Sorry for the rant, but the "God is leading me to..." excuse drives me NUTS. I'm pretty sure God is not too jazzed about it either. If people had a true concept of the holiness of God, they might be a little more careful about ascribing things to Him that are not of Him. JMHO.

 

Yeah, I am not an expert theologian but I'm pretty sure God doesn't lead people to just walk away from commitments.  It's a cop-out. 

 

 

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I would tell them that the drive is putting a strain on you and that you feel the Lord is moving you in a different direction. Let them know you appreciate them.

I would then offer to continue witht the work until they are able to find someone else.

This - the new move and longer drive explains a lot. You are free to explain your dislike of the music, etc. if you want to but it is not necessary.

 

I think it is great you want to help with the website and Facebook. I would like to suggest you set a deadline for a replacement (whom you may offer train) for a smooth transition.

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In this case, I would graciously stress the commute to whom ever you feel will notice your absence, and move on.   If someone (staff) wants to discuss your overall experience, be honest and don't stress yourself over it. 

 

I hope you find a closer good fit for your family now.

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I've left churches under many circumstances

 

1. When I left the area (moved to another state). I told people I was moving. Then looked for a church in the new area and transferred memberships

 

2. When the church was no longer working for me. (Some church abuse going on though I didn't know that was the word for it at the time). I still felt I had to say something to them in person. So I told the person I picked up and took to church that it would be my last time attending and, after service that night, told the pastor that I was leaving the church due to X,Y,Z reasons effective immediately.  (and his explosive reaction kind of confirmed for me I was doing the right thing, though hard to take at the time) I joined the new church based on my testimony, NOT transfer of membership.

 

3. When I met my husband and knew there was something possible permanent going on here, I knew we needed to be attending the same church. So I stopped attending my church and started attending his. Eventually, I transferred membership there.  (His church was better for us due to size and diversity of membership). My church family understood and I continued to do the things I had been doing for them for the rest of the year (up to 8 months in one case) to give them time to replace me.  I was married in this church.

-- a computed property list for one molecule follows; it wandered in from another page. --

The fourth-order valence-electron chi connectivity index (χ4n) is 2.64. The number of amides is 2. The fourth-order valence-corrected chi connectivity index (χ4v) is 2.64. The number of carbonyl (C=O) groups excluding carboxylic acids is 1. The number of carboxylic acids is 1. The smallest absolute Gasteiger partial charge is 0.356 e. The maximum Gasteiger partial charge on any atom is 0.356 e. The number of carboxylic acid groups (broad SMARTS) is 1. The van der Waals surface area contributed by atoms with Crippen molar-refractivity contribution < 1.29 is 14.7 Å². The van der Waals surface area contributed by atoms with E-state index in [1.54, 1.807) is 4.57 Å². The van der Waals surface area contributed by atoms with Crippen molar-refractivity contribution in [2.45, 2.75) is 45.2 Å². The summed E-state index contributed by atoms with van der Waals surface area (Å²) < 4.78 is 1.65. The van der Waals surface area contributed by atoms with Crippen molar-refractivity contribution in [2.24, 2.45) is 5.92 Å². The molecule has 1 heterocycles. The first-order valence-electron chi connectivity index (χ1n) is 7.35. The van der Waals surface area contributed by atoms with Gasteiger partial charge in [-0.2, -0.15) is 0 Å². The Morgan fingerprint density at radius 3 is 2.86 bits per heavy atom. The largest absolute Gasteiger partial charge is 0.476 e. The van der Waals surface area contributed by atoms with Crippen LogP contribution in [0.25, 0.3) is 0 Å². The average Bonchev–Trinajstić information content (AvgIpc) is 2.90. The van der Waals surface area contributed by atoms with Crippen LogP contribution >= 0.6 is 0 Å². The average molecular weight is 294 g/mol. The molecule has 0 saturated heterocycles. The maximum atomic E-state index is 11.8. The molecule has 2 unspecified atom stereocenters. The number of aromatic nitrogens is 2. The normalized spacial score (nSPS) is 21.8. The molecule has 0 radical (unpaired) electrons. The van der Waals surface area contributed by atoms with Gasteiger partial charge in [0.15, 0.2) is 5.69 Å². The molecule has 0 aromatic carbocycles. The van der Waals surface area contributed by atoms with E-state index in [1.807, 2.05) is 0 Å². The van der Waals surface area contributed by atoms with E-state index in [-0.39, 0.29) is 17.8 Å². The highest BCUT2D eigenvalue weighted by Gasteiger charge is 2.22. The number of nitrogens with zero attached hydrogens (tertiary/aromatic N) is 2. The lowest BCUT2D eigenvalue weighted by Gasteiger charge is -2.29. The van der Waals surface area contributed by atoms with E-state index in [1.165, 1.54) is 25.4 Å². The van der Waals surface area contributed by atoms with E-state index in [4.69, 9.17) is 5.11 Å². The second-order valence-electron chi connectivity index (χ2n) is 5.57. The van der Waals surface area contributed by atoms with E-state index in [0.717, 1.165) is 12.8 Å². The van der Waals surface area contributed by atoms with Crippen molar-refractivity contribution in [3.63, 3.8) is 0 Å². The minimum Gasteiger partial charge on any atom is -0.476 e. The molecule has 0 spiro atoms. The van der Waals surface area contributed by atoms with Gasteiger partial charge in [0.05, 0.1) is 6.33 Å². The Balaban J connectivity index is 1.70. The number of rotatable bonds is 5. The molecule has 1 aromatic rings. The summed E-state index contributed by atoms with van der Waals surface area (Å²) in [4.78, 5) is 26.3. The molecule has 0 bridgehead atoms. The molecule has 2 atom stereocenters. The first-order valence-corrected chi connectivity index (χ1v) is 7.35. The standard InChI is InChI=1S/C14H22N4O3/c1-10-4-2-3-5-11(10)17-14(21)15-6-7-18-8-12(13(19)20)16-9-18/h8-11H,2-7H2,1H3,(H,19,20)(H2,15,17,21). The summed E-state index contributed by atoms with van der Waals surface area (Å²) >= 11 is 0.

4. Again, we moved to a new city. Didn't end up transferring membership for about 5 years. But during that time regularly attended a church for 4-4.5 years. Since we were not members, I just let the Sunday School know when we decided to find another church closer to our home.  But I still miss the people and keep up with activities there, occasionally attending.

 

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My daughter and I just walked out the door and never returned.  We didn't even bother telling anyone we weren't going back.  It is a mega church and I guarantee no one has missed us even a little bit.  It had become where there were too many cliques and only certain people were even acknowledged as to their existence.  We'd had enough.

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My daughter and I just walked out the door and never returned.  We didn't even bother telling anyone we weren't going back.  It is a mega church and I guarantee no one has missed us even a little bit.  It had become where there were too many cliques and only certain people were even acknowledged as to their existence.  We'd had enough.

 

There is a big difference between an anonymous mega-church and... almost any other kind of church.  

 

We left a mega-church with no regrets by just sending a letter to the pastor (who probably never read it). We  got a nice generic response letting us know that we were always welcome back.  A few months later they sent us another letter asking if our spiritual needs were being met.  We also did not feel compelled to fulfill our monetary pledge to that church as they were obviously not in need of our pittance.  Maybe that was wrong, but we didn't feel any guilt about it at the time.  They were in the midst of a huge building project with which we disagreed, which was one of the many reasons we left.    A lot of people left that church without giving a reason though.  I think that is typical of a large church unless people are involved in small groups.